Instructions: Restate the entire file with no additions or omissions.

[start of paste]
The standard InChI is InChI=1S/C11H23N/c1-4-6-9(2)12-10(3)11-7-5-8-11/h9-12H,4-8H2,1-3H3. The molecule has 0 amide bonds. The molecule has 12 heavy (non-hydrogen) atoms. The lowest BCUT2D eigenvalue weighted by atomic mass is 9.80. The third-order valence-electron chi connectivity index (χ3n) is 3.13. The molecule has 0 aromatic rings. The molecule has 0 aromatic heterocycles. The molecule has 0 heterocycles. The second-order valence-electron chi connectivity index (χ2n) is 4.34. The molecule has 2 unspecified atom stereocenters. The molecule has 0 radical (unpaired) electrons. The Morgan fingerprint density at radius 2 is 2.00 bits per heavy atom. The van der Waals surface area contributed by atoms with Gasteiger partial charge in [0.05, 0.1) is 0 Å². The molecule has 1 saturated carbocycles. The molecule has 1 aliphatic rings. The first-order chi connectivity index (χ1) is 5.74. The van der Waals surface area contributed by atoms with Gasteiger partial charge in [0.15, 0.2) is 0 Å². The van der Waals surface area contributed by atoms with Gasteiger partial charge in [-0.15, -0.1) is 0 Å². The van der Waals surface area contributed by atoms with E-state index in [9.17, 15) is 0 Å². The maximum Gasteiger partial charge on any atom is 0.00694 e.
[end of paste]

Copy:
The standard InChI is InChI=1S/C11H23N/c1-4-6-9(2)12-10(3)11-7-5-8-11/h9-12H,4-8H2,1-3H3. The molecule has 0 amide bonds. The molecule has 12 heavy (non-hydrogen) atoms. The lowest BCUT2D eigenvalue weighted by atomic mass is 9.80. The third-order valence-electron chi connectivity index (χ3n) is 3.13. The molecule has 0 aromatic rings. The molecule has 0 aromatic heterocycles. The molecule has 0 heterocycles. The second-order valence-electron chi connectivity index (χ2n) is 4.34. The molecule has 2 unspecified atom stereocenters. The molecule has 0 radical (unpaired) electrons. The Morgan fingerprint density at radius 2 is 2.00 bits per heavy atom. The van der Waals surface area contributed by atoms with Gasteiger partial charge in [0.05, 0.1) is 0 Å². The molecule has 1 saturated carbocycles. The molecule has 1 aliphatic rings. The first-order chi connectivity index (χ1) is 5.74. The van der Waals surface area contributed by atoms with Gasteiger partial charge in [0.15, 0.2) is 0 Å². The van der Waals surface area contributed by atoms with Gasteiger partial charge in [-0.15, -0.1) is 0 Å². The van der Waals surface area contributed by atoms with E-state index in [9.17, 15) is 0 Å². The maximum Gasteiger partial charge on any atom is 0.00694 e.